James Walker Fannin Jr. (1804-1836)
Colonel James Walker Fannin Jr. distinguished himself in a number of skirmishes during the Texas Revolution.
Born January 1, 1804, Fannin was the illegitimate son of a Morgan County plantation owner, Dr. Isham Fannin. He was adopted by his maternal grandfather, James W. Walker, and reared on a plantation near Marion. One of his cousins was Samuel F. B. Morse, the inventor of the telegraph.
At the age of fourteen Fannin briefly attended the University of Georgia, but in 1819, as James F. Walker, he entered the U.S. Military Academy at West Point in New York. At that time a female cousin described him as "gallant, handsome, and sensitive." He was not very studious; academically he stood sixtieth in a class of eighty-six. He resigned in November 1821 after dueling with a fellow cadet. Fannin returned to Georgia, where he became a merchant and married Minerva Fort, with whom he had two daughters.
Fannin resided in Twiggs and Troup counties successively, and in 1828 he moved to Columbus. There he was a master of the local Masonic lodge and pursued a judgeship but was disqualified for dueling. While in Columbus he also served as secretary of a temperance society and was division inspector for the Georgia militia. In the autumn of 1834 Fannin and his family moved to Velasco, Texas, where he became a planter and managing partner in a slave-trading syndicate.
In August 1835 Fannin was appointed by the Committee of Public Safety and Correspondence, an assembly of prominent Texans seeking independence from Mexico, to solicit funds and supplies from sympathizers in Georgia, as well as to influence former colleagues at West Point to join him in Texas and lead volunteer and regular armies. As a member of the Texas volunteer army, Captain Fannin fought alongside the Brazos Guards in the first battle of the revolution against Mexico, held at Gonzales on October 2, 1835. On October 28, he led Texas forces in the Battle of Concepción. On December 7 he was commissioned a colonel in the Texas regular army.
Fannin's appeal for aid drew strong attention. In Macon about thirty men stepped forward to assist "our fellow countrymen of Texas," and more than $3,000 was raised to defray the cost of the trip to Texas.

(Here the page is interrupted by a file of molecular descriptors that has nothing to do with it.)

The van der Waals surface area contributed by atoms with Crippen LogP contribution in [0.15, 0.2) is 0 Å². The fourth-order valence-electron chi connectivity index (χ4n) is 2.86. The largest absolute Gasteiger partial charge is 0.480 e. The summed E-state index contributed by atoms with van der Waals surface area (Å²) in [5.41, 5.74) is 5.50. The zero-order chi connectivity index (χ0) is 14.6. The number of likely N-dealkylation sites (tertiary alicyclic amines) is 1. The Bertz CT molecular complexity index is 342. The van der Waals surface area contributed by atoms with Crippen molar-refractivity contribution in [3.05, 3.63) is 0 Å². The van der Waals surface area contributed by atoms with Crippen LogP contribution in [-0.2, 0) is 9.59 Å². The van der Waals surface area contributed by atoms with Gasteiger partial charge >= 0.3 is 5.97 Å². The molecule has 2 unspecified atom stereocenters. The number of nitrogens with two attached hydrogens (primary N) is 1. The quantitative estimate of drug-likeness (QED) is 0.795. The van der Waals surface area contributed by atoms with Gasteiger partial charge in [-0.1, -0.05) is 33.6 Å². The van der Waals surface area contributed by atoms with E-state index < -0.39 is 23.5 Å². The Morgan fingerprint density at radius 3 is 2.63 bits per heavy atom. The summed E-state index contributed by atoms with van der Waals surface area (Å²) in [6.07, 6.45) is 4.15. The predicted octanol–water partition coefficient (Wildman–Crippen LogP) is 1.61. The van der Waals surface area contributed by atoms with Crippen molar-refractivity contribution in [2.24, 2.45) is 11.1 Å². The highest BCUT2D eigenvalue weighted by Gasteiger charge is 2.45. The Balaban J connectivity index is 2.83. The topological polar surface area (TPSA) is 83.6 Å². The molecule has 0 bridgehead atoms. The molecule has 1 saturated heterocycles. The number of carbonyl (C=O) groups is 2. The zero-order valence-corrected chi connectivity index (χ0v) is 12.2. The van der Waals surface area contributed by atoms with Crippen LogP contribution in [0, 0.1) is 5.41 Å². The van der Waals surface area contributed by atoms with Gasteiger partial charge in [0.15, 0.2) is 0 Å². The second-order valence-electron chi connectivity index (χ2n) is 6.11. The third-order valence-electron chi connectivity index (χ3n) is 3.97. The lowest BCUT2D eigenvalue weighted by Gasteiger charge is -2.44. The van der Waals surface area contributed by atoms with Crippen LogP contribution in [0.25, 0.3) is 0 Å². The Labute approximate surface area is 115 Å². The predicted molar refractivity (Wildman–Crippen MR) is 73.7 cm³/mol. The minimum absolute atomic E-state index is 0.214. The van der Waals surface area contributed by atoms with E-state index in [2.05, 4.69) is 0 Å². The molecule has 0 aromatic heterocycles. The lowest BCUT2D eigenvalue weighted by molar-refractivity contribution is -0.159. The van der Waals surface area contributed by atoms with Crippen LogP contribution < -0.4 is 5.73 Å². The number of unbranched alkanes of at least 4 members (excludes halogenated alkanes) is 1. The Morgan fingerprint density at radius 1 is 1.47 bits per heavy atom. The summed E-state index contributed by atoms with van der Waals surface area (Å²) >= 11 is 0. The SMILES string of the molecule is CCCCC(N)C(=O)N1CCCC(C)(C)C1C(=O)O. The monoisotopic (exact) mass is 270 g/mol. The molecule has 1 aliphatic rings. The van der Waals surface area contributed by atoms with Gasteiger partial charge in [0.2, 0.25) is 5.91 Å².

On March 14, 1836, Fannin was ordered by Texas president Sam Houston to withdraw to Victoria, but he delayed until the 19th. As Fannin's regiment withdrew, it was surrounded by a Mexican force under General José de Urrea. Fannin unsuccessfully engaged the Mexican army at the Battle of Coleto Creek and was forced to surrender his entire command. Wounded, Fannin capitulated on the condition that his men be well treated because they had given up their arms peacefully. The agreement was countermanded by General Antonio Lopez de Santa Anna, and on Palm Sunday, March 27, 1836, more than 330 Georgians, Texans, and others imprisoned at Goliad were marched out into the woods and shot. While some prisoners escaped the massacre, Fannin was kept inside the fort. He was taken to the courtyard, where he was blindfolded, seated, and shot through the head. His body was burned. During the Battle of San Jacinto, on April 21, 1836, Fannin's watch was discovered in the possession of a Mexican officer. The officials who found it assumed the Mexican was responsible for Fannin's murder; he thus met death in a like manner as Fannin.
In 1854 Fannin County in north Georgia was named in his honor.
Gary Brown, Hesitant Martyr in the Texas Revolution: James Walker Fannin (Plano: Republic of Texas Press, 2000).
Robert S. Davis Jr., "Goliad and the Georgia Battalion: Georgia Participation in the Texas Revolution, 1835-1836," Journal of Southwest Georgia History 4 (fall 1986): 25-55.
Kate H. Fort, ed. and comp., Memoirs of the Fort and Fannin Families (Chattanooga, Tenn.: McGowan and Cook, 1903).
Joe Griffith, "Fighting for Texas: Georgians and the Battle for Texas Independence," Journal of the Historical Society of the Georgia National Guard 5 (winter 1996): 7-21.
Beryl I. Diamond, Georgia State University
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